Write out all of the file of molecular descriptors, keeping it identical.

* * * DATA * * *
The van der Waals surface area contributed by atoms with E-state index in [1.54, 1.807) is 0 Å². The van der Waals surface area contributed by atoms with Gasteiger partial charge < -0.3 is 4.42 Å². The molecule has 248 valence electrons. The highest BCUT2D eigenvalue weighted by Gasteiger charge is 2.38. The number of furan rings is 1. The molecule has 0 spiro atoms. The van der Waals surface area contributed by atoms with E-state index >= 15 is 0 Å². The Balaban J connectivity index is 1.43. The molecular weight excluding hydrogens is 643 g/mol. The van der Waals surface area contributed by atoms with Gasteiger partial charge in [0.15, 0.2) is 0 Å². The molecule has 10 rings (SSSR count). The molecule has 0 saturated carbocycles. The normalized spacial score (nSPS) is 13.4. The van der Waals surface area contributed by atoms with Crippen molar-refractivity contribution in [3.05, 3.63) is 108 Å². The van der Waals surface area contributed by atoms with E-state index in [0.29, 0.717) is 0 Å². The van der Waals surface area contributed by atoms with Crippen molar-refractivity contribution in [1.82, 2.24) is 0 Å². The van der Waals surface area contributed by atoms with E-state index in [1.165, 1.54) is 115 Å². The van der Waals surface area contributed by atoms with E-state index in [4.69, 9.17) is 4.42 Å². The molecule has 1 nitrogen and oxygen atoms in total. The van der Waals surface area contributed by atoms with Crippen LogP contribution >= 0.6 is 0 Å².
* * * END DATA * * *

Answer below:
The van der Waals surface area contributed by atoms with E-state index in [1.54, 1.807) is 0 Å². The van der Waals surface area contributed by atoms with Gasteiger partial charge < -0.3 is 4.42 Å². The molecule has 248 valence electrons. The highest BCUT2D eigenvalue weighted by Gasteiger charge is 2.38. The number of furan rings is 1. The molecule has 0 spiro atoms. The van der Waals surface area contributed by atoms with E-state index >= 15 is 0 Å². The Balaban J connectivity index is 1.43. The molecular weight excluding hydrogens is 643 g/mol. The van der Waals surface area contributed by atoms with Gasteiger partial charge in [0.15, 0.2) is 0 Å². The molecule has 10 rings (SSSR count). The molecule has 0 saturated carbocycles. The normalized spacial score (nSPS) is 13.4. The van der Waals surface area contributed by atoms with Crippen molar-refractivity contribution in [3.05, 3.63) is 108 Å². The van der Waals surface area contributed by atoms with E-state index in [0.29, 0.717) is 0 Å². The van der Waals surface area contributed by atoms with Crippen molar-refractivity contribution in [1.82, 2.24) is 0 Å². The van der Waals surface area contributed by atoms with E-state index in [1.165, 1.54) is 115 Å². The van der Waals surface area contributed by atoms with E-state index in [4.69, 9.17) is 4.42 Å². The molecule has 1 nitrogen and oxygen atoms in total. The van der Waals surface area contributed by atoms with Crippen LogP contribution >= 0.6 is 0 Å².